Raiders of the Lost Adverts: Sorcerers and their familiars

Warhammer Third Edition Era: Early Days WD95-106

Warhammer Fantasy Battle Third Edition Release Article  A discussion about WFB3 from WD95 with lots of pretty pictures.
White Dwarf 95: Ruglud's armoured orcs and rules, Dogs of War, Beastmen, Elven Personalities on horseback, Dwarf Flame Cannon and rules, Orc Command Group, Dwarf with Inferiority Complex (Version 2), Barbarians, Chaos Hounds and Handlers and Prince Ulthar's Imperial Dwarfs. 
White Dwarf 96: Elven Animal Keepers, Bugman's Cart and rules and 'Eavy Metal Dragon special
White Dwarf 96 Part Two: Travelling Players, Warhammer Plastic Regiments, Men at Arms, Elf Warriors, Slottabased Minotaurs and Nippon Rocket and crew. 
Elf Wardancers and rules: Additional rules for fielding Wardancers in WFB3
Slann miniatures and alternative armylist: Additional rules for using the slann in WFB3
White Dwarf 97: Dwarfs and Halfling miniatures
White Dwarf 97 Part Two: The Valley of Death WFB3 Scenario, Balgorg Greater Daemon, Dark Elf repeating crossbow and Dwarf Adventurers.
White Dwarf 98: Chaos Thugs and rules, Chaos Centaurs and rules, Minotaurs and Rat Ogres.
Warhammer Siege : Detailing the release of the first supplement for WFB3 with additional rules for defending fortresses.
White Dwarf 101: Chaos Thugs,Orc Bolt Thrower and rules, Chaos Warriors and additional rules for Warhammer Siege
WFB3 Tactica: A discussion about how to get the best out of your forces when playing pitched battles.
Fimir Background and Armylist with Crossbowmen: Articles detailing the background to the Fimir with armylist and additional rules.'Eavy Metal article about Old School Painting of Faces and Crossbowmen for the Bretonnians and Empire.
Chaos Tenderiser and Whirlwind with Orc Crossbows: Details these two chaos war machines, with background and rules for both models. Orc Crossbows in metal. 
Regiments of Renown: Orc Boar Riders: Catalogue pages and background about this troop type. 
Iron Claw Rock Lobber and Goblins plus Skaven : Includes rules for the Iron Claw Rock Lobber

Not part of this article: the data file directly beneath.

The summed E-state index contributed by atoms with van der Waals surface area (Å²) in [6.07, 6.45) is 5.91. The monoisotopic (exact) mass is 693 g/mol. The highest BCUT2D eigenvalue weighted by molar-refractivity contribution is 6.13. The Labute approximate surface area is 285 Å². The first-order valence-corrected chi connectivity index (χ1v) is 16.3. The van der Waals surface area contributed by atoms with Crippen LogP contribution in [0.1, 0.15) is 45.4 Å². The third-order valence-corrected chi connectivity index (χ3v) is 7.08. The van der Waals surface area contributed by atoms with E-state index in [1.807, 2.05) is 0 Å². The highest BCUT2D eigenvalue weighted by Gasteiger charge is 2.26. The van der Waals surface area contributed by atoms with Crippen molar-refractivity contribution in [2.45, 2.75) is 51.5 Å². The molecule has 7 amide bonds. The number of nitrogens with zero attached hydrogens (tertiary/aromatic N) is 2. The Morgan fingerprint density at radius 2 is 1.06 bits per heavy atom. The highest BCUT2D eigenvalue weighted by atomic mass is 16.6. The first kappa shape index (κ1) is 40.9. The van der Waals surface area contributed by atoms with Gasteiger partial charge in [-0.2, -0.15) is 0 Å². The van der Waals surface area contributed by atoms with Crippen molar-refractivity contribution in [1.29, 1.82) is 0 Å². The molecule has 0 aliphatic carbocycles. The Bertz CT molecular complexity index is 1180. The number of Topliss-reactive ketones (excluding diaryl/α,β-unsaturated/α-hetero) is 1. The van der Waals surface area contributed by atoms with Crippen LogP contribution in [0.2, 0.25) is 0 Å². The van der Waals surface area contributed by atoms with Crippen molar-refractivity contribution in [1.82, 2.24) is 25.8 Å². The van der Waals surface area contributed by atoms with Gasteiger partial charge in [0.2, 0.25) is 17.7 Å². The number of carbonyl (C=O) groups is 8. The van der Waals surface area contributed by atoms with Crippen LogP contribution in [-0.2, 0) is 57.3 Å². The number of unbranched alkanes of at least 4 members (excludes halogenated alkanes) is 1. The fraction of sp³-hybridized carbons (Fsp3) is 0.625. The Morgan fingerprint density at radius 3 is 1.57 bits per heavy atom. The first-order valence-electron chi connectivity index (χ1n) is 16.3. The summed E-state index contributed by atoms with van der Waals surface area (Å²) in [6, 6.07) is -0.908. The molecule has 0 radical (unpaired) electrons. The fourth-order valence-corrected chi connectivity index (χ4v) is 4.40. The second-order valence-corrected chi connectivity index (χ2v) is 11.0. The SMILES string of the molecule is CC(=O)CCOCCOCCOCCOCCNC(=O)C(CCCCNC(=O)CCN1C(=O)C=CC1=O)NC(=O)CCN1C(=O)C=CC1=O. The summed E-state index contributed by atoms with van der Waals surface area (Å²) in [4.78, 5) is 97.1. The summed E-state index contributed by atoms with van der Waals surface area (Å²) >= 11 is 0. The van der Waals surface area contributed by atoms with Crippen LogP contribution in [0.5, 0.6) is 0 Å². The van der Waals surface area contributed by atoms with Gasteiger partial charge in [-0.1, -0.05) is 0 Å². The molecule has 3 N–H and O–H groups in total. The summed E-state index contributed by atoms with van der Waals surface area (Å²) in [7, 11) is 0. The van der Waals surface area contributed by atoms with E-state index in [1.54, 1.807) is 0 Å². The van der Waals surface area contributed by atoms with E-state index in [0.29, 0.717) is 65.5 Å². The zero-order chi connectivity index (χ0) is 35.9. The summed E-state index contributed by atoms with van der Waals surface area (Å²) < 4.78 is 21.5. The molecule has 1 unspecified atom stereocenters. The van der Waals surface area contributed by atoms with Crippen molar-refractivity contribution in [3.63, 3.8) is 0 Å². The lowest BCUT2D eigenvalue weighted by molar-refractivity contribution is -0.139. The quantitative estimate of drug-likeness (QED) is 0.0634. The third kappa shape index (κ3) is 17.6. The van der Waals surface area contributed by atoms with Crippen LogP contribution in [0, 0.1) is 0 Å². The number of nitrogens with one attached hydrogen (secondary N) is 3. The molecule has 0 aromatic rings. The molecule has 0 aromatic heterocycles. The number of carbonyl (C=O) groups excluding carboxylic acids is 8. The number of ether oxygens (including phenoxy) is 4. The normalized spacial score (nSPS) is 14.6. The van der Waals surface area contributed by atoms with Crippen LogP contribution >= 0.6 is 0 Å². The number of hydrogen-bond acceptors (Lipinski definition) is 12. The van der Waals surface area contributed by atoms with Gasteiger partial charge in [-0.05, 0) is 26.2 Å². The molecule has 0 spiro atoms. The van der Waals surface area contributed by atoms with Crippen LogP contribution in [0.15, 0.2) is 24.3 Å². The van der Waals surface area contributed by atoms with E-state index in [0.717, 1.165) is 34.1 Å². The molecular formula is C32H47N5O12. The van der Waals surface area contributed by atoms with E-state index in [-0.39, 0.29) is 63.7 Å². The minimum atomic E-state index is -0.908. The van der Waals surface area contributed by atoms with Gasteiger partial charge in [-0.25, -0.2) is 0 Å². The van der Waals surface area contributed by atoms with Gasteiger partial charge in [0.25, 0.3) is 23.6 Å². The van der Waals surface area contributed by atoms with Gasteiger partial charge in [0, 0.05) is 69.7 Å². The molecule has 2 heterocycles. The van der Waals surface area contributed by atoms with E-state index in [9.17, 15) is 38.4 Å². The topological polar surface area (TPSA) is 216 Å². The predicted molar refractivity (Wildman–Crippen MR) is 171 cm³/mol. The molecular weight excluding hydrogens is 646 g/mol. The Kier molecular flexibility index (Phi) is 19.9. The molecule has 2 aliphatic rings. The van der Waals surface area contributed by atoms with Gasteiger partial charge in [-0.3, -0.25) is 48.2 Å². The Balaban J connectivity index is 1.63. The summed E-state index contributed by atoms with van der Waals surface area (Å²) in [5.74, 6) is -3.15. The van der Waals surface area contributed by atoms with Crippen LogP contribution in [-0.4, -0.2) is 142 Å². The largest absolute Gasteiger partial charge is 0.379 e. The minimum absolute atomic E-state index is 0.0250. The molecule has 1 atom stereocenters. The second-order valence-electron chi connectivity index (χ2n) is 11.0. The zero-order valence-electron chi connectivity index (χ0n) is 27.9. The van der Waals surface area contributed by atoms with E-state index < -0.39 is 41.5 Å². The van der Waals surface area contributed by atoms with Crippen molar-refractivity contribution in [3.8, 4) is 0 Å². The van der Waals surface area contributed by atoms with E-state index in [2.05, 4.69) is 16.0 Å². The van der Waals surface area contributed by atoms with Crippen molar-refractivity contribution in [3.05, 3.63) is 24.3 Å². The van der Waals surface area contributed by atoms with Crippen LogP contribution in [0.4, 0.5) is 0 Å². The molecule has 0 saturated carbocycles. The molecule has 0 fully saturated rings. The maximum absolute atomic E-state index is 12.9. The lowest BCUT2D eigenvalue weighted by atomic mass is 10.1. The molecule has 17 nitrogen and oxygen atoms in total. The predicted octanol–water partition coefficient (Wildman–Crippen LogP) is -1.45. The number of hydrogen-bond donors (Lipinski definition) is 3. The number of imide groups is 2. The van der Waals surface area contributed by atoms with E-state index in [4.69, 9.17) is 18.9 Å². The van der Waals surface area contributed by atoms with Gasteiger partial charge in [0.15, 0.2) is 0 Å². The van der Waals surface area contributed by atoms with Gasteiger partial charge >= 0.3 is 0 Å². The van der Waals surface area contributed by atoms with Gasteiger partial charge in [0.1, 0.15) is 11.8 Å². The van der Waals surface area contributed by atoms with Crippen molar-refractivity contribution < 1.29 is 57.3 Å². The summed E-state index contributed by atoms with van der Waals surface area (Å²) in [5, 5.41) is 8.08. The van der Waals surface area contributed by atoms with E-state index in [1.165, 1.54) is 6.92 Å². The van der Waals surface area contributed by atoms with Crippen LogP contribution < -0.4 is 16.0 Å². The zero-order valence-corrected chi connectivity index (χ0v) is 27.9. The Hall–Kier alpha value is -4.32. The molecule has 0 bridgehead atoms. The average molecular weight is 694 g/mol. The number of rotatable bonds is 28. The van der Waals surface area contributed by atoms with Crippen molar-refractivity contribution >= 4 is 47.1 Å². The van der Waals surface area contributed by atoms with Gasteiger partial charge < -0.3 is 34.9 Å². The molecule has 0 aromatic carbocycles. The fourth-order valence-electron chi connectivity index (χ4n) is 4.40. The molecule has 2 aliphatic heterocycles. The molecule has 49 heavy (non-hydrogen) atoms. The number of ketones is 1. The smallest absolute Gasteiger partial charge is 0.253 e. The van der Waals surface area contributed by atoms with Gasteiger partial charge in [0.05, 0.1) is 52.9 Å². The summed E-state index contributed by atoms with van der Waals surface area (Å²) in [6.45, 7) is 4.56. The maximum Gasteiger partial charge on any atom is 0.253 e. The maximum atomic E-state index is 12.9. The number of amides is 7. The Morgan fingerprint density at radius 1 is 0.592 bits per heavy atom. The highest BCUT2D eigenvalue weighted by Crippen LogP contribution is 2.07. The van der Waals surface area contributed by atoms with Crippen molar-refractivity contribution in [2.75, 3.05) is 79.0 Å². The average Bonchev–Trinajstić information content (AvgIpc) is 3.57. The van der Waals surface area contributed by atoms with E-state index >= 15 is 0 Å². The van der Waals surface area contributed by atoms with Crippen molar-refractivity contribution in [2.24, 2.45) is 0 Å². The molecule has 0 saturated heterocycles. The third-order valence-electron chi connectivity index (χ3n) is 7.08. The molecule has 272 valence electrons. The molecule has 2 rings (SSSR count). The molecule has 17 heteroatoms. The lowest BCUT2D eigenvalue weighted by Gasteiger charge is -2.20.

Saturday, 22 June 2013

Musings and Newsings

Hello once again, and welcome back to Realm of Chaos 80s. Its been a while since these fingers last typed their way through the wastes of Chaos but there has been much going on. The end of term approaches rapidly, and as any teacher will tell you, this time of year is excessively busy. On top of that, my wife has just had to undergo an operation and has needed time to recover and we are extending our home with a new kitchen, driveway and conservatory. 

Not much time for painting, collecting, writing or research then? 

Well, yes and no. I have been sneaking off to my desk for five minutes here and there to work on my miniatures projects; namely the end of my Khorne army and the construction of the Great Spined Dragon as well as cleaning up a number of other projects, big and small. Additionally, I have been working with two ex-Citadel Golden Age employees in the hope of bringing their stories to you, and hopefully glean another new nugget of old school gold or two.

In my more general reading around the Oldhammer Scene, I have come across several posts and blogs that I felt needed a little more exposure, so I though it good timing to share these with you before I head off to pursue more scholarly things.

The Problem of Crossbows

One of Jaeckel's latest dwarfs. Bloody lovely isn't it?
Side by side comparison of Old Citadel and Foundry Crossbows. 
The exceptionally talented Jaeckel has been delighting us with his incredibly painted old school dwarfs for some months now, and his latest batch certainly continues the high standards exhibited in his work. However, he has been in cahoots with Stone Cold Lead and has explained that it is possible to order metal crossbows, of a similar size to the annoyingly difficult to get old '80s Citadel ones, from Foundry Miniatures. This service is not listed on their site, you have to contact them for further details, but it appears that for £5 plus postage you can get your hands on 16 of them. Very, very useful information indeed.

I shall be pestering Marcus Ansell for some of those in the near future, as I have chaos dwarf and dwarf crossbows on my 'to do' list. 

Some of Stone Cold Lead's Bretonnians. Bloody lovely too!
Realm of Citadel - Don Hans's Incredible Collection!

A brace of Night Horrors from the brush of Don Hans. I really like the flayed hand colour scheme, you can almost feel the clammy fingers brushing your skin, can't you? The understated ghost is also effortlessly brilliant.
Don has been stomping around the Oldhammer Scene for a while, but I have only recently spent any real time on his blog. I was glad I did, because it contains some of the finest Old School style painting that I have seen for some time. His work is original, imaginative and looks like it has just stepped out of an 'Eavy Metal article circa 1989. His colours have that realistic, believable tone often absent in my own work (no matter how hard I attempt to put such tone in there) and remind me of Steve Blunt's work the later '80s. 

Incredible work indeed. If you don't believe me, have a look at some of these miniatures I have borrowed from his site. Oh, and Realm of Citadel itself can be found here. At the time of writing Don's excellent blog only has 23 followers, which in my opinion is a travesty as there is excellent work on offer there. 

So go follow!

A Marsh Troll. Gorgeous colour and a beautiful base. The blending of the two colours on the skin are outstanding are they not?